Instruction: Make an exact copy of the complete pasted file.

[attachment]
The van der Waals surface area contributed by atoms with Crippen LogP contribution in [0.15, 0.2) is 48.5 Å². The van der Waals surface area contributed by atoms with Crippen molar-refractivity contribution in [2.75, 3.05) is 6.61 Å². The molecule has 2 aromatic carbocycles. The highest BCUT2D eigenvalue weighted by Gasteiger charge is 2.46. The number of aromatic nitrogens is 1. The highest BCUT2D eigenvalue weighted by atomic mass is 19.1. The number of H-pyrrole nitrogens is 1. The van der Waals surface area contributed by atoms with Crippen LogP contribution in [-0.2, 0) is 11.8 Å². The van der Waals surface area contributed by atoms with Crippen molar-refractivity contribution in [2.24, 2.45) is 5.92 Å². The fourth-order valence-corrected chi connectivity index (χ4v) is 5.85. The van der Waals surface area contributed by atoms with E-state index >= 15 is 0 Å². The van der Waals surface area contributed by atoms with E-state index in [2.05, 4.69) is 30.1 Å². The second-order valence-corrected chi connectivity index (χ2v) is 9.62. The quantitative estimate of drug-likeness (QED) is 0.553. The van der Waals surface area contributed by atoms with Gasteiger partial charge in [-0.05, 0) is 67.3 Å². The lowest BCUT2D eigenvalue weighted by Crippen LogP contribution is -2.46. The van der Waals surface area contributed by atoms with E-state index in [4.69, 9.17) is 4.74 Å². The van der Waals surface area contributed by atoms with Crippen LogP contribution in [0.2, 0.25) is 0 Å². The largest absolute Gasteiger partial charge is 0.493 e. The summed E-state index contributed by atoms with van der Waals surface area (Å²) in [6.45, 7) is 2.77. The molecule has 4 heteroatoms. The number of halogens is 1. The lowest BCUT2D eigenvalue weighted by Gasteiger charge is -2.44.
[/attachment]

The van der Waals surface area contributed by atoms with Crippen LogP contribution in [0.15, 0.2) is 48.5 Å². The van der Waals surface area contributed by atoms with Crippen molar-refractivity contribution in [2.75, 3.05) is 6.61 Å². The molecule has 2 aromatic carbocycles. The highest BCUT2D eigenvalue weighted by Gasteiger charge is 2.46. The number of aromatic nitrogens is 1. The highest BCUT2D eigenvalue weighted by atomic mass is 19.1. The number of H-pyrrole nitrogens is 1. The van der Waals surface area contributed by atoms with Crippen LogP contribution in [-0.2, 0) is 11.8 Å². The van der Waals surface area contributed by atoms with Crippen molar-refractivity contribution in [2.24, 2.45) is 5.92 Å². The fourth-order valence-corrected chi connectivity index (χ4v) is 5.85. The van der Waals surface area contributed by atoms with E-state index >= 15 is 0 Å². The van der Waals surface area contributed by atoms with E-state index in [2.05, 4.69) is 30.1 Å². The second-order valence-corrected chi connectivity index (χ2v) is 9.62. The quantitative estimate of drug-likeness (QED) is 0.553. The van der Waals surface area contributed by atoms with Gasteiger partial charge in [-0.05, 0) is 67.3 Å². The lowest BCUT2D eigenvalue weighted by Crippen LogP contribution is -2.46. The van der Waals surface area contributed by atoms with E-state index in [4.69, 9.17) is 4.74 Å². The van der Waals surface area contributed by atoms with Crippen LogP contribution in [0.2, 0.25) is 0 Å². The largest absolute Gasteiger partial charge is 0.493 e. The summed E-state index contributed by atoms with van der Waals surface area (Å²) in [6.45, 7) is 2.77. The molecule has 4 heteroatoms. The number of halogens is 1. The lowest BCUT2D eigenvalue weighted by Gasteiger charge is -2.44.